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Re: [OpenStack Foundation] Foundation Structure: An Alternative
Good work on the alternate proposal.
Thanks for the quick response.
I tend to prefer a simpler approach to membership classes and I like the
idea of only having one corporate class. The only real difference between
the associate member and the strategic member is the amount of money they
put in and that paying more money guarantees them a position on the board.
Here's another idea: What if we decouple the fundraising from the board
membership? I think there are enough benefits that companies would want to
pay the foundation for like:
- Logo and trademark usage
- Access to benchmarks, best practices, and other intelligent materials
- And most important, IMO, having the foundation defend the member in cause
of a legal threat or patent issue
Most companies building businesses around OpenStack would pay for
Then, you can decide who is on the Foundation board without thinking about
how much they're corporation paid and rather elect people based on value
On Fri, Mar 9, 2012 at 2:27 PM, Mark Collier <mark@xxxxxxxxxxxxx> wrote:
> Thanks for taking the time to consider the proposed structure and provide
> your thoughts on it. I don't think your concerns are very far off from
> what we are wanting to address with the Associate Member category, which
> allows more companies to be represented at a lower price point. The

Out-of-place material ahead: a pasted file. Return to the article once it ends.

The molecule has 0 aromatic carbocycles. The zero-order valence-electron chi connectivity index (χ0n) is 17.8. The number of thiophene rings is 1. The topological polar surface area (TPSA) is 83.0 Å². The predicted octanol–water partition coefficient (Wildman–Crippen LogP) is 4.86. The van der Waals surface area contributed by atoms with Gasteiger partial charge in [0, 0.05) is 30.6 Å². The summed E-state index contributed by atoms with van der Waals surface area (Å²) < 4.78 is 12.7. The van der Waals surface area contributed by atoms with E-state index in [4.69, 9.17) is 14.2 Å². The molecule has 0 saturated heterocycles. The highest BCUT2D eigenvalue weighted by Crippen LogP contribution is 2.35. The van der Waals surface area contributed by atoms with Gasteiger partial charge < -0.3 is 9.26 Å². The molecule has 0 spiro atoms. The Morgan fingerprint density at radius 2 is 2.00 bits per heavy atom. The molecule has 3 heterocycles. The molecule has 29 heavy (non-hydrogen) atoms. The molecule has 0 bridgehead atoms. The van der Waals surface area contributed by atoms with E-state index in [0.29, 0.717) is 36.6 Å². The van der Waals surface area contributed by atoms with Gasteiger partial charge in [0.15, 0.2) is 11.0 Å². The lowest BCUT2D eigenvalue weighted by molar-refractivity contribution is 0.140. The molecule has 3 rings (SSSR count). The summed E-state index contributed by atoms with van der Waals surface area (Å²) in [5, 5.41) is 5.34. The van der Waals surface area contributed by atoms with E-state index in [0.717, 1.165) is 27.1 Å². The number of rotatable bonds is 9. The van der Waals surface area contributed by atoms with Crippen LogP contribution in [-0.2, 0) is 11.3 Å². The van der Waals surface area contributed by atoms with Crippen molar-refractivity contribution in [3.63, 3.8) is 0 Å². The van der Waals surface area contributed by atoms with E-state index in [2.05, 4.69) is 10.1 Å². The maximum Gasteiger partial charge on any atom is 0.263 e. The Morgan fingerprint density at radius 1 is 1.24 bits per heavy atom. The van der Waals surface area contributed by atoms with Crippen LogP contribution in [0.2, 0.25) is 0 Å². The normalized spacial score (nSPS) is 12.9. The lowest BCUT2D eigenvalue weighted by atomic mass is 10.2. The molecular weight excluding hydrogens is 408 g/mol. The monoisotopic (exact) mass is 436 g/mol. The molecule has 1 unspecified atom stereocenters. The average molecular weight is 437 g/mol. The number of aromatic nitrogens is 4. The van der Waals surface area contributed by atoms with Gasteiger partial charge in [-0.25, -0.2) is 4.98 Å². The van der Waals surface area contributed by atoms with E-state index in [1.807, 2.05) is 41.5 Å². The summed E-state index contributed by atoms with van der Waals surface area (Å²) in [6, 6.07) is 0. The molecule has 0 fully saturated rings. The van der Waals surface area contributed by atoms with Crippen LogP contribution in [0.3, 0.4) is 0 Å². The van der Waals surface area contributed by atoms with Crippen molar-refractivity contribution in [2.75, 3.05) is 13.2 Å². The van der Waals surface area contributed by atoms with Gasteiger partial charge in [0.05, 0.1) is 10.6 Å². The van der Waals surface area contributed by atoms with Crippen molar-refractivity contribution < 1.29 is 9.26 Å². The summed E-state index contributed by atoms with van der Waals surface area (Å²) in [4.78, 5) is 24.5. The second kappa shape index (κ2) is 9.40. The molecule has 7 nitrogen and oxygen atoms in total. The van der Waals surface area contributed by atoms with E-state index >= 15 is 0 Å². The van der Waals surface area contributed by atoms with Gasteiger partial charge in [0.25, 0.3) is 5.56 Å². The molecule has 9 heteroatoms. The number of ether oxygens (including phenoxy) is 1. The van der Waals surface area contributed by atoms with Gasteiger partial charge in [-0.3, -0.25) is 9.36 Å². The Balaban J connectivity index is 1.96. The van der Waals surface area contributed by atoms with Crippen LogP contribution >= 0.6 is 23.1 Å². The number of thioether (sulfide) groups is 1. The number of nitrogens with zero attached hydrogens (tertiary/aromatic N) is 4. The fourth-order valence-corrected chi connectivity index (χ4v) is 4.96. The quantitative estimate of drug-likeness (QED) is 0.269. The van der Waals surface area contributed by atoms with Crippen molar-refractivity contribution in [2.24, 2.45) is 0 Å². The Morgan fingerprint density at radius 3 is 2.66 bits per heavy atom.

> current funding proposal is on the wiki for reference:
> Let me address a few of your points regarding the proposed plan:
> *Accessibility*: Associate Member fees start at $50k/year which is
> substantially lower than a $200k/year flat fee model. The members will
> elect resprenstatives as a class to the Board. Those Board members will
> have the same roles and responsibilities as any other Board member.
> Additionally, companies who wish to show their support for OpenStack may
> also become a sponsor without paying the full Associate Member fee.
> Sponsor levels have not been worked out, but I suspect they will start in
> the 20k/year range.
> *Board Size*: My sense is that with a flat fee of 200k/year, we wouldstillget many more than 15-20 interested parties, which would quickly overwhelm
> the board, making it unmanageable. The Associate Member concept mitigates
> this issue by allowing the class to grow (for accessibility), without the
> seats balooning, by having elected representatives. It also reduces the
> risk of shaking up the board makeup and size through acquisition.
> *Strategic Member fees*: One small clarification: the proposal calls for
> Strategic Members to make a commitment of $500k/year for 5 years, paid
> annually (not up front). This figure was driven primarily by the need to
> arrive at a reasonable board size, while also raising substantial funds for
> foundation operations.
> *Strategic Member dominance*: Board members who are appointed by
> Strategic Members will make up only 1/3 of the board, and will have the
> same roles and responsibilties as the other board members.
> *Requirement** for **S**trategic **M**embers** to have full time staff*:
> The current structure proposal states that Strategic Members must "Provide